yolk

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Related to vitelline: Vitelline duct, Vitelline vein

yolk

1. the substance in an animal ovum consisting of protein and fat that nourishes the developing embryo
2. a greasy substance secreted by the skin of a sheep and present in the fleece
Collins Discovery Encyclopedia, 1st edition © HarperCollins Publishers 2005
The following article is from The Great Soviet Encyclopedia (1979). It might be outdated or ideologically biased.

Yolk

 

(deutoplasm), a nutritive substance that accumulates in the ovum of animals and man in the form of granules or membranes that sometimes merge into a solid yolk mass (in insects, bony fish, and birds).

Yolk has been discovered in the ova of all animals and man, but its quantity and distribution vary considerably. In ova with a small amount of yolk, the yolk particles are distributed evenly throughout the cytoplasm (isolecithal ova). In ova with a large amount of yolk, the yolk particles are concentrated either in the vegetative part of the ovum (telolecithal ova) or in the central part of the cytoplasm, around the nucleus (centrolecithal ova). The type of egg cleavage depends on the quantity and distribution of the yolk. Chemically there are three principal varieties of yolk: protein, fat, and carbohydrate. However, in most animals the yolk granules have a complex chemical composition and contain proteins, fats, carbohydrates, ribonucleic acid, pigments, and mineral substances. For example, in the mature hen’s egg, the yolk contains 23 percent neutral fat, 16 percent protein, 11 percent phospholipids, 1.5 percent cholesterol, and 3 percent minerals. Various organelles of the ovum participate in the synthesis and accumulation of the yolk: the Golgi apparatus, endoplasmic reticulum, and mitochondria. In many animals the protein component of the yolk is synthesized outside the ovary and enters the growing ovum by means of pinocytosis. In some invertebrate animals the yolk may also accumulate in special cells of the ovary—the yolk cells, on which the developing embryo is nourished.

T. B. AIZENSHTADT

The Great Soviet Encyclopedia, 3rd Edition (1970-1979). © 2010 The Gale Group, Inc. All rights reserved.

yolk

[yōk]
(biochemistry)
Nutritive material stored in an ovum.
The yellow spherical mass of food material that makes up the central portion of the egg of a bird or reptile.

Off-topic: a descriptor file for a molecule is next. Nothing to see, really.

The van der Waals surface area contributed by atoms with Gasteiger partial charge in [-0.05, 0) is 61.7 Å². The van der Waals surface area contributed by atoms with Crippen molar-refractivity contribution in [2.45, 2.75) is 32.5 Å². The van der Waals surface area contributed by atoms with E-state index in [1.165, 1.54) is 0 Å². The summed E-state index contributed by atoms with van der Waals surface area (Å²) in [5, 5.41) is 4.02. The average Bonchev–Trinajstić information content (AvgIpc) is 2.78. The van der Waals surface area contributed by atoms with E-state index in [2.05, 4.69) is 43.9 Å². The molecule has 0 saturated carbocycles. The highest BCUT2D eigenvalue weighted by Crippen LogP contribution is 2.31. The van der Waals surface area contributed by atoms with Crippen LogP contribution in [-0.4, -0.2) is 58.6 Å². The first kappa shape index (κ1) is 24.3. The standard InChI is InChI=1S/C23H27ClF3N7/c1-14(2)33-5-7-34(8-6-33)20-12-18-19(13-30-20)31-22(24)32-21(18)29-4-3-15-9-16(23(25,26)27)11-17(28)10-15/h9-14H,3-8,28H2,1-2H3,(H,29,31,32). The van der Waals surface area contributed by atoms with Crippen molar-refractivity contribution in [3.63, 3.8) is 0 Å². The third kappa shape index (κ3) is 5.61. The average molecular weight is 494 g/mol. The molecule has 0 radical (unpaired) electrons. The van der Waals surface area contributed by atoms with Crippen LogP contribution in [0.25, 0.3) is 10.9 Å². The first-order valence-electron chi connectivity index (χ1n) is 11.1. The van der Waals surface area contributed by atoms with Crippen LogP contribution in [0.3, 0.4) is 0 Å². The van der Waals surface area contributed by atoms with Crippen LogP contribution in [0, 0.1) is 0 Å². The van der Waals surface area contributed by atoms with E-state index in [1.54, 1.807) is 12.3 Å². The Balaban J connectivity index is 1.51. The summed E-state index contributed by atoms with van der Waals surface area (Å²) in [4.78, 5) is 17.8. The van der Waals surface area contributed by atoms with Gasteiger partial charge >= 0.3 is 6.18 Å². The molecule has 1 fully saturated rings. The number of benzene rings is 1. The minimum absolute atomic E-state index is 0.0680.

McGraw-Hill Dictionary of Scientific & Technical Terms, 6E, Copyright © 2003 by The McGraw-Hill Companies, Inc.
References in periodicals archive ?
During embryonic development, the omphalomesenteric duct (Omphaloenteric duct, vitelline duct or yolk stalk) normally connects the embryonic midgut to the yolk sac ventrally, providing nutrients to the midgut during embryonic development.
A rapid method for evaluating the strength of the vitelline membrane of the hen's egg yolk.
It was demonstrated in the abalone that the sperm acrosomal lysin binds to the vitelline envelop receptor and creates a hole through which sperm could pass and fuse with the egg cell membrane, and this occurs by a nonenzymatic species-specific mechanism (Lewis et al.
The superior and the inferior anastomosis atrophy, followed by the proximal part of the left and the distal parts of the right vitelline vein.
As has been established by Selman and Wallace (1983), vitellogenin circulates in the blood and displaces among the endothelial cells of the capillaries, and subsequently among follicle cells, reaching the region where microvilli are extending through the pores of the vitelline membrane (Selman and Wallace 1983, 1986, Smythe 2003).
Degeneration of the vitelline membrane was evident at all treatment levels; severity was dose-related and greater in the outer vitelline membrane than the inner vitelline membrane.
1997; Perez-Coll and Herkovits 1996), enhanced in free-living embryos by protective barriers such as the vitelline membrane and jelly coats, provides support for the argument that this stage reflects very aggressive environmental conditions during the evolution of early multicellular organisms.
Thus, although the mammalian embryo has vessels analogous to the vitelline veins, the main supply of food and oxygen comes from the umbilical vein, which unites the embryo with the placenta.
Meckel diverticulum, 3-6 cm in length is a true diverticulum as it contains all three layers of intestinal wall supplied by a persistent vitelline artery located on the antimesenteric border of the ileum 50-100 cm form the ileocaecal valve.
The renal segment develops from the anastomosis between the subcardinal and supracardinal veins while the hepatic segment derives from the right vitelline vein [6, 7].